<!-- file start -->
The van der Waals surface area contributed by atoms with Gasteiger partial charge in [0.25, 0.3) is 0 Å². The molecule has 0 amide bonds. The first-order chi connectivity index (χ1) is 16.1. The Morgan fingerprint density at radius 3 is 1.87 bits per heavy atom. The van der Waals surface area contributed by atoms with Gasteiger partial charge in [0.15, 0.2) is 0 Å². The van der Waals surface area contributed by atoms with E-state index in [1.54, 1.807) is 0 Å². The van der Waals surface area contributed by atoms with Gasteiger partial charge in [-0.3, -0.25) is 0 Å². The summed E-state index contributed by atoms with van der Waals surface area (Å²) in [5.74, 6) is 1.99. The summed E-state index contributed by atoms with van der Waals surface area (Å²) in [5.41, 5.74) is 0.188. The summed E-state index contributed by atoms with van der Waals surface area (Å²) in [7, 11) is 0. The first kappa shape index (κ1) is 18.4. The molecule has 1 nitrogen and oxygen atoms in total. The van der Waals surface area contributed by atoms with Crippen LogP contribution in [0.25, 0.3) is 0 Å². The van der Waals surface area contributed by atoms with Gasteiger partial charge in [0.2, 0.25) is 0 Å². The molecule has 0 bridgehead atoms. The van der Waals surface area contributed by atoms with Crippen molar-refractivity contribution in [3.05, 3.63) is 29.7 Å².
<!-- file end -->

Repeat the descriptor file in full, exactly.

The van der Waals surface area contributed by atoms with Gasteiger partial charge in [0.25, 0.3) is 0 Å². The molecule has 0 amide bonds. The first-order chi connectivity index (χ1) is 16.1. The Morgan fingerprint density at radius 3 is 1.87 bits per heavy atom. The van der Waals surface area contributed by atoms with Gasteiger partial charge in [0.15, 0.2) is 0 Å². The van der Waals surface area contributed by atoms with E-state index in [1.54, 1.807) is 0 Å². The van der Waals surface area contributed by atoms with Gasteiger partial charge in [-0.3, -0.25) is 0 Å². The summed E-state index contributed by atoms with van der Waals surface area (Å²) in [5.74, 6) is 1.99. The summed E-state index contributed by atoms with van der Waals surface area (Å²) in [5.41, 5.74) is 0.188. The summed E-state index contributed by atoms with van der Waals surface area (Å²) in [7, 11) is 0. The first kappa shape index (κ1) is 18.4. The molecule has 1 nitrogen and oxygen atoms in total. The van der Waals surface area contributed by atoms with Crippen LogP contribution in [0.25, 0.3) is 0 Å². The van der Waals surface area contributed by atoms with Gasteiger partial charge in [0.2, 0.25) is 0 Å². The molecule has 0 bridgehead atoms. The van der Waals surface area contributed by atoms with Crippen molar-refractivity contribution in [3.05, 3.63) is 29.7 Å².